Intel, Netscape, Others Buy Part of Linux Distributor
Page 1 of 1
Today at ISPCON Fall '98, Red Hat Software, Inc., a leading distributor of the Linux operating system, announced that Intel, Netscape Communications Corporation, and venture capital firms Greylock and Benchmark Partners have taken minority equity positions in the company.
Red Hat builds, maintains, and provides technical support for the Red Hat operating system. Linux runs on Intel, Alpha, and Sun SPARC platforms. Financial terms of the agreement were not disclosed.
Additionally, the firm announced it is establishing an Enterprise Computing Division, according to Red Hat president, Robert F. Young. The new division will offer enterprise-grade products and services to support global, mission-critical applications.
"As the growing number of users demonstrates, the Linux operating system is ready for enterprise-wide applications," Young said. "Red Hat intends to further extend its Linux leadership into the enterprise."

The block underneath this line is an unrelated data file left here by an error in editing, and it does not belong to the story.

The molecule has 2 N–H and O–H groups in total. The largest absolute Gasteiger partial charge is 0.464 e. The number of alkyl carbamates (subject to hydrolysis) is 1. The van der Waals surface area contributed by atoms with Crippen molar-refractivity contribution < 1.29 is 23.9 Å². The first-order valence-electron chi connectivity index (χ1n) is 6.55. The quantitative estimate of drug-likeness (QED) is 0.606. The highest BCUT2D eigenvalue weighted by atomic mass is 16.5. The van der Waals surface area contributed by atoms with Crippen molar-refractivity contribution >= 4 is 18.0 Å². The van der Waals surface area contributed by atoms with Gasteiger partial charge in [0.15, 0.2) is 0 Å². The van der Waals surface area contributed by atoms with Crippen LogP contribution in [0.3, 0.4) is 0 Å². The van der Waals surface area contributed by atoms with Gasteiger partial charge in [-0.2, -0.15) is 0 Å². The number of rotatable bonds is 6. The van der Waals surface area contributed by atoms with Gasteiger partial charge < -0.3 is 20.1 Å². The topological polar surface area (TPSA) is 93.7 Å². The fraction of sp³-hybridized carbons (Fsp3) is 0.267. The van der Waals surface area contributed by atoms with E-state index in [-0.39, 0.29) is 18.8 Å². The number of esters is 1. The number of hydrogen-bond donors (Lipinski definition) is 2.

"Our investment in Red Hat demonstrates the technological value of the open source development model for technologies such as operating systems," stated William S. Kaiser, general partner at Greylock. "They have done a great job of supporting the open source development model and delivering the benefits of that model to a growing number of Linux users."
"Since July, the five leading providers of database software--Oracle, Informix, Computer Associates, Sybase, and IBM--have all announced plans to support Red Hat's Linux OS," stated Red Hat's Young. "We believe that their OS strategies, combined with today's announced investments, continue to fuel the adoption of Linux as a robust and secure operating system."
Red Hat Software, based in Triangle Research Park, N.C., is a software development company that sells products and provides services related to Linux.
Red Hat's mission is to provide professional tools to computing professionals. The company manufactures shrink-wrapped software versions of the Linux operating system, making it accessible to the broadest possible range of computer users.